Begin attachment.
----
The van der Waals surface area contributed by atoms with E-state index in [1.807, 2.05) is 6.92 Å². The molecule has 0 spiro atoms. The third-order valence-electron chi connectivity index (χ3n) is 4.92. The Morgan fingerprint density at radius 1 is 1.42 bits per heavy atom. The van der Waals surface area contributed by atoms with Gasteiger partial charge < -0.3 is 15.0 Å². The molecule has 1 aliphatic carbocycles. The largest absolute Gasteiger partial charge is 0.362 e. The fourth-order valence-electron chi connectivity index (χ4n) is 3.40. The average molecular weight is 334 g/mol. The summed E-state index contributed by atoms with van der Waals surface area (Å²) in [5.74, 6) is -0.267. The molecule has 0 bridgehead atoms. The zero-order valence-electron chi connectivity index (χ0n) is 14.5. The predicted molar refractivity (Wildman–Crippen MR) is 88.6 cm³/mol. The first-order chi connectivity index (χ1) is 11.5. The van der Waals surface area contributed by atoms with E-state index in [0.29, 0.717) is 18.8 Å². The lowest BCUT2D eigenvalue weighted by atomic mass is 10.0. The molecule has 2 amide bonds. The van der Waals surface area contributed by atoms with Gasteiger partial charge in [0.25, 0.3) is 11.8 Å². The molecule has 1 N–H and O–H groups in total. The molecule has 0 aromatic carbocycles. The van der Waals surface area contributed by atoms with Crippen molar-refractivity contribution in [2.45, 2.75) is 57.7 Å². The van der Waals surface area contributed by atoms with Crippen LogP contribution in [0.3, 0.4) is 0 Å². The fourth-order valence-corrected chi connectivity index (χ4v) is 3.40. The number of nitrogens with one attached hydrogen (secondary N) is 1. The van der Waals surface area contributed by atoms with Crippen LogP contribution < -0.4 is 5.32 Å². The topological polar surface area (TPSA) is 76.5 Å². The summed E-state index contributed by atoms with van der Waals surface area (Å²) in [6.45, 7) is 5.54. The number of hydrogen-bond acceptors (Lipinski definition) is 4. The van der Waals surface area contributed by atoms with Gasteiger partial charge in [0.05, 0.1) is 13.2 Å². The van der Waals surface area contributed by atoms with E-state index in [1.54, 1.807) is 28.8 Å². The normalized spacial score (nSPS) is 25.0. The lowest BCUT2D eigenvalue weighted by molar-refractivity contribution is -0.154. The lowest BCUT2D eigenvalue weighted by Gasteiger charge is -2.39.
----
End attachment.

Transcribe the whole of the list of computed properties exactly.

The van der Waals surface area contributed by atoms with E-state index in [1.807, 2.05) is 6.92 Å². The molecule has 0 spiro atoms. The third-order valence-electron chi connectivity index (χ3n) is 4.92. The Morgan fingerprint density at radius 1 is 1.42 bits per heavy atom. The van der Waals surface area contributed by atoms with Gasteiger partial charge < -0.3 is 15.0 Å². The molecule has 1 aliphatic carbocycles. The largest absolute Gasteiger partial charge is 0.362 e. The fourth-order valence-electron chi connectivity index (χ4n) is 3.40. The average molecular weight is 334 g/mol. The summed E-state index contributed by atoms with van der Waals surface area (Å²) in [5.74, 6) is -0.267. The molecule has 0 bridgehead atoms. The zero-order valence-electron chi connectivity index (χ0n) is 14.5. The predicted molar refractivity (Wildman–Crippen MR) is 88.6 cm³/mol. The first-order chi connectivity index (χ1) is 11.5. The van der Waals surface area contributed by atoms with E-state index in [0.29, 0.717) is 18.8 Å². The lowest BCUT2D eigenvalue weighted by atomic mass is 10.0. The molecule has 2 amide bonds. The van der Waals surface area contributed by atoms with Gasteiger partial charge in [0.25, 0.3) is 11.8 Å². The molecule has 1 N–H and O–H groups in total. The molecule has 0 aromatic carbocycles. The van der Waals surface area contributed by atoms with Crippen molar-refractivity contribution in [2.45, 2.75) is 57.7 Å². The van der Waals surface area contributed by atoms with Crippen LogP contribution in [0.3, 0.4) is 0 Å². The fourth-order valence-corrected chi connectivity index (χ4v) is 3.40. The number of nitrogens with one attached hydrogen (secondary N) is 1. The van der Waals surface area contributed by atoms with Crippen LogP contribution < -0.4 is 5.32 Å². The topological polar surface area (TPSA) is 76.5 Å². The summed E-state index contributed by atoms with van der Waals surface area (Å²) in [6.45, 7) is 5.54. The number of hydrogen-bond acceptors (Lipinski definition) is 4. The van der Waals surface area contributed by atoms with Gasteiger partial charge in [0.05, 0.1) is 13.2 Å². The van der Waals surface area contributed by atoms with E-state index in [1.54, 1.807) is 28.8 Å². The normalized spacial score (nSPS) is 25.0. The lowest BCUT2D eigenvalue weighted by molar-refractivity contribution is -0.154. The lowest BCUT2D eigenvalue weighted by Gasteiger charge is -2.39.